While much is written about our region’s affordability crisis, Barrett’s poignant tale about returning to Alberta after many years in Vancouver seemed to hit a nerve with many — myself included.
Many commenters thought she should lower her expectations, or move to the suburbs, and stop whining. I disagree.
Barrett’s article prompted me to think about what might realistically be done to keep more young people in our city.
While imposing a 15 per cent Foreign Buyers’ Tax temporarily dampened the price of West Side single-family houses, it isn’t going to benefit people like Barrett.
Similarly, the Empty Home Tax might bring expensive rentals to market, or prompt owners of second homes to list their properties for sale. But this won’t help either.
Rezoning land for condominiums will be beneficial in the long term. However, as recent statistics reveal, new condos are not the solution.
In October, it was reported the average sales price of a new Vancouver condominium hit a record high of $906,650. This equates to $1,045 a square foot and a 17 per cent increase on a year-over-year basis.
In the long term, the province’s promise to build 114,000 affordable rental housing units over the next 10 years will most certainly help, if fulfilled.
But what can be done in the shorter term?
As a university student in Toronto and Manchester, I shared larger houses with other people. While some had rooms with private bathrooms, most of us shared bathrooms and living spaces.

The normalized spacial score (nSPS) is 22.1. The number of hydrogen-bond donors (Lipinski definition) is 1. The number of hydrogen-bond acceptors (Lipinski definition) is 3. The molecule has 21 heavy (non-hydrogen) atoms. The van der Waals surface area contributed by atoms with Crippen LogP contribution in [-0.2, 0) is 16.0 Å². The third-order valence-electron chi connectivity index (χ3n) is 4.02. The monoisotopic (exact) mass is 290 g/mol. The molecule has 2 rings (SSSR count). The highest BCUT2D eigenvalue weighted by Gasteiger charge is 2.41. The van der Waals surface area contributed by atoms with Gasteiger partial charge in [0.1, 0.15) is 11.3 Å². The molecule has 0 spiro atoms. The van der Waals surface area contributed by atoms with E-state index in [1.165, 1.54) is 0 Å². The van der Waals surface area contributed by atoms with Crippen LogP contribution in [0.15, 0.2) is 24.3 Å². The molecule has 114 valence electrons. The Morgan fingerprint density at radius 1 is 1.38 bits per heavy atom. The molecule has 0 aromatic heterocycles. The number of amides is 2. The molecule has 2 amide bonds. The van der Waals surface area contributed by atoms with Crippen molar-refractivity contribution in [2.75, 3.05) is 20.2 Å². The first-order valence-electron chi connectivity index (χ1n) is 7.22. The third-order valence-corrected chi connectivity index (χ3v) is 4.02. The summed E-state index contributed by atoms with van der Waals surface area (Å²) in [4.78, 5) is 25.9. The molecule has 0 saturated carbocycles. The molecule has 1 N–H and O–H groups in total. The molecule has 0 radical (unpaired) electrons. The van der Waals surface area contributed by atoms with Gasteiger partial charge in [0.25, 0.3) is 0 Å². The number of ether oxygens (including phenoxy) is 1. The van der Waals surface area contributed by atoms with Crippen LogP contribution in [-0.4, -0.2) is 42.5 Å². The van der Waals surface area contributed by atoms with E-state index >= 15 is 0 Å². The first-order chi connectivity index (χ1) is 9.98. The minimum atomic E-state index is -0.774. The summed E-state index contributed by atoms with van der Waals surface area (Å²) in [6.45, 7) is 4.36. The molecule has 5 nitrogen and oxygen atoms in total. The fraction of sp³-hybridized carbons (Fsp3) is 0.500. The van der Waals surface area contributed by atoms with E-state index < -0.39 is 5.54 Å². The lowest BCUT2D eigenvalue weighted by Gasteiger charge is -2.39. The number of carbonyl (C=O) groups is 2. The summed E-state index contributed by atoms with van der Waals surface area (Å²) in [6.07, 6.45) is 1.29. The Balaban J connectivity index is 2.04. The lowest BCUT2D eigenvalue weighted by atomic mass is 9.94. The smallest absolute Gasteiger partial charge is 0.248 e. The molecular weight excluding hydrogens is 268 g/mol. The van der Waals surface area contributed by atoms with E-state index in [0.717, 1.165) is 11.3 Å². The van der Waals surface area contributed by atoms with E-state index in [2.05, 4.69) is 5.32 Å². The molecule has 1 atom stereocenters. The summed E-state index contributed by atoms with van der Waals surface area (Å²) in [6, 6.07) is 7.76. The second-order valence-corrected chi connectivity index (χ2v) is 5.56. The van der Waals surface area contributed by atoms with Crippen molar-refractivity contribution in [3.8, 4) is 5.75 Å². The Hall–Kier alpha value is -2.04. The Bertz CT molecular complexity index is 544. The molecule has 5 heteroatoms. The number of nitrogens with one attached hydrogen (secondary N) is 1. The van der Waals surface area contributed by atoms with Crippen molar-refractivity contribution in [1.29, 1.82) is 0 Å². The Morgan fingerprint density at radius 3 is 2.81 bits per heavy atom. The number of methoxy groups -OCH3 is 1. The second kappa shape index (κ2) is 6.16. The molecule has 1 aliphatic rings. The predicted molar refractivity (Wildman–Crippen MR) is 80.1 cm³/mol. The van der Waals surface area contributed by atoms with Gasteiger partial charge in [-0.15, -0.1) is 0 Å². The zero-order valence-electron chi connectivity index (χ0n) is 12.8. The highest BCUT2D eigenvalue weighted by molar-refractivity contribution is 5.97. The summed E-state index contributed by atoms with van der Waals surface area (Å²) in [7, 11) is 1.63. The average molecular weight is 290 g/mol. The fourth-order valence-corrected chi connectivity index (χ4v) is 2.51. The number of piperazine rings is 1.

In Vancouver, sharing a house with unrelated people is becoming an increasingly popular choice for those who can’t afford a $1,500 to $2,000 a month apartment. However, it can be illegal.
Currently, Vancouver has a bylaw that limits the number of unrelated people who can live together to five. While this may be appropriate for smaller homes, larger houses could accommodate more. For this reason, it may well be time for city politicians to revise this bylaw, especially if they want to fill up large vacant Shaughnessy mansions.
While some millennials will settle for just a room, many more would prefer a self-contained suite in a house. Throughout Vancouver, formerly single-family houses have been subdivided into studio, one-bedroom and two-bedroom suites. However, in most cases this is illegal.
City officials close their eyes to these situations until there is a complaint. This is not the answer. We need a better solution.
During the recent byelection, there was considerable discussion about the need to create more affordable housing choices in single-family neighbourhoods, in addition to legalized basement suites and laneway houses.
I think the time has come to change zoning regulations in many RS-1 neighbourhoods to permit houses to be legally divided into multiple suites.
In 1972, I lived in Ottawa’s Pestalozzi College, a Trudeau government-funded highrise experiment in cooperative living. Torontonians will remember Rochdale College, part of the same failed experiment.
However, what made Pestalozzi College unique was its design. Half the building comprised communal suites of varying sizes offering partially furnished bedrooms, shared bathrooms and living areas with kitchens, not unlike some student residences.
The other half offered one-bedroom apartments. However, these apartments differed from typical Vancouver one-bedroom apartment designs since there was a lockable door to the living room. As a result, they were easily shared by two unrelated people.
At SFU’s UniverCity, the Cornerstone building is designed with similar flexible one-bedroom suite layouts, thus offering more affordable housing choices. More apartments should be designed like this.
It is now time for Vancouver to allow additional shared living arrangements in single-family zones. City officials should also zone more land to allow alternative communal living arrangements, especially co-housing developments.
Sadly, it is too late to keep Jessica Barrett in Vancouver. Hopefully more shared affordable housing choices will keep others from leaving in the future.